H1R receptors in the brain can be assessed with PET using [11C]doxepin and [11C]pyrilamine, from which [11C]doxepin provides better image contrast and has lower radiometabolism (Funke et al., 2013). [11C]doxepin brain data can be analysed using compartmental models or late-scan-to-plasma ratio (Mochizuki et al., 2004a; 2004b). Cerebellum has been used as reference region input in SRTM and Logan plot analysis (Suzuki et al., 2005). [11C]pyrilamine brain data has been analysed using compartmental models and factor analysis (Szabo et al., 1993). [11C]doxepin binding in the brain was not found to be significantly affected by attentive calculation task or time of day (Shibuya et al., 2012).

Age correlates with H1R density (Yanai et al., 1992a and 1992b). [11C]doxepin binding was lower in the frontal cerebral cortex of subjects with depression than in control subjects (Kano et al., 2004; Yanai & Tashiro, 2007), and in the frontal and temporal cortex of AD patients (Higuchi et al., 2000). These imaging results are supported by post-mortem studies. H2R density is not reduced in AD patients (Perry et al., 1998). Schizophrenic patients have lower binding potential in the frontal and prefrontal cortex and in cingulate gyrus (Iwabuchi et al., 2005).

Binding potential of [11C]doxepin is significantly higher than that in male subjects in amygdala, hippocampus, medial prefrontal cortex, orbitofrontal cortex, and temporal cortex (Yoshizawa et al., 2009). Women with anorexia nervosa have higher BP in the amygdala and lentiform nucleus than control female subjects (Yoshizawa et al., 2009).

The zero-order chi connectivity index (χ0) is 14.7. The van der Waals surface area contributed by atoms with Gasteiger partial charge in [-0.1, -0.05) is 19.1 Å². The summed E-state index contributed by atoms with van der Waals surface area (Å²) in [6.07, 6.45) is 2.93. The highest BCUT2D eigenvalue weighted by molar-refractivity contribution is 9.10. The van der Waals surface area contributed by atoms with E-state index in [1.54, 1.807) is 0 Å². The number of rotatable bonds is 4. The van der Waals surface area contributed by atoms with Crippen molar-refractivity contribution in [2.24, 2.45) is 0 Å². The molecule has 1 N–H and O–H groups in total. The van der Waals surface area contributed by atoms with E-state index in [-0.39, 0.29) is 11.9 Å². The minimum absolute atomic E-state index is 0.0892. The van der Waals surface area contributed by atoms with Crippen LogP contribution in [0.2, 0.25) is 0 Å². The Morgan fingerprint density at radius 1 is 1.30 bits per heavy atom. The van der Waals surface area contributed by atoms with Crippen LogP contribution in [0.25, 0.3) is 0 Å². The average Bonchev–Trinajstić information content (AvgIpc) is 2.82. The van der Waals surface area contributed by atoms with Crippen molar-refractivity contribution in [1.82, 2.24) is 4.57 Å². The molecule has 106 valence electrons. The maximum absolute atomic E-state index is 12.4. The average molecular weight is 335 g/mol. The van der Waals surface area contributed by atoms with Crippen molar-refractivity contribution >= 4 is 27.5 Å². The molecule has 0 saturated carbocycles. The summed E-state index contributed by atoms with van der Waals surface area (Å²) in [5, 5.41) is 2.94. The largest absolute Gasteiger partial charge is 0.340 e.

Histamine H2 receptor

Histamine H2 receptor (H2R) is ubiquitously expressed in various tissues, including the stomach, heart, and the brain. Gastric enterochromaffin-like cells respond to stimulation by gastrin and acetylcholine by releasing histamine, which binds to H2R on parietal cells of the stomach, inducing production of gastric acid; therefore H2R antagonists have been used to treat gastroesophageal reflux disease. H2R participates in regulation of food intake and glucose metabolism. H2R is involved in regulation of immune responses. In the brain, H2R modulates circadian rhythm and cognitive processes. In the heart, histamine produces a positive inotropic effect via H2Rs in the atrial and ventricular muscles. Both H1Rs and H2Rs are present in the smooth muscle of blood vessels, and activation of those by histamine causes vasoconstriction or vasodilation, respectively.

PET ligands for H2R are not yet available, because the developed compounds did not permeate the BBB. 125I-labelled nizatidine, H2R antagonist, might be useful for imaging peptic ulcer (Sanad et al., 2017).

Histamine H3 receptor

Histamine H3 receptor (H3R) is mainly expressed on neurons, as presynaptic auto- and heteroreceptor in the cerebral cortex and striatum, but also in the peripheral nervous system. H3R density is highest in the posterior hypothalamus where the histaminergic neuron cell bodies are located. In CNS, H3R inhibits the release of histamine, acetylcholine, noradrenaline, dopamine, and glutamate. Postsynaptic H3R expression may also be involved in regulation of signalling by other neurotransmitters. During myocardial ischemia, mast cells in the heart release histamine, fully activating local H3Rs. H3R inhibits the release of noradrenaline from sympathetic nerve terminals.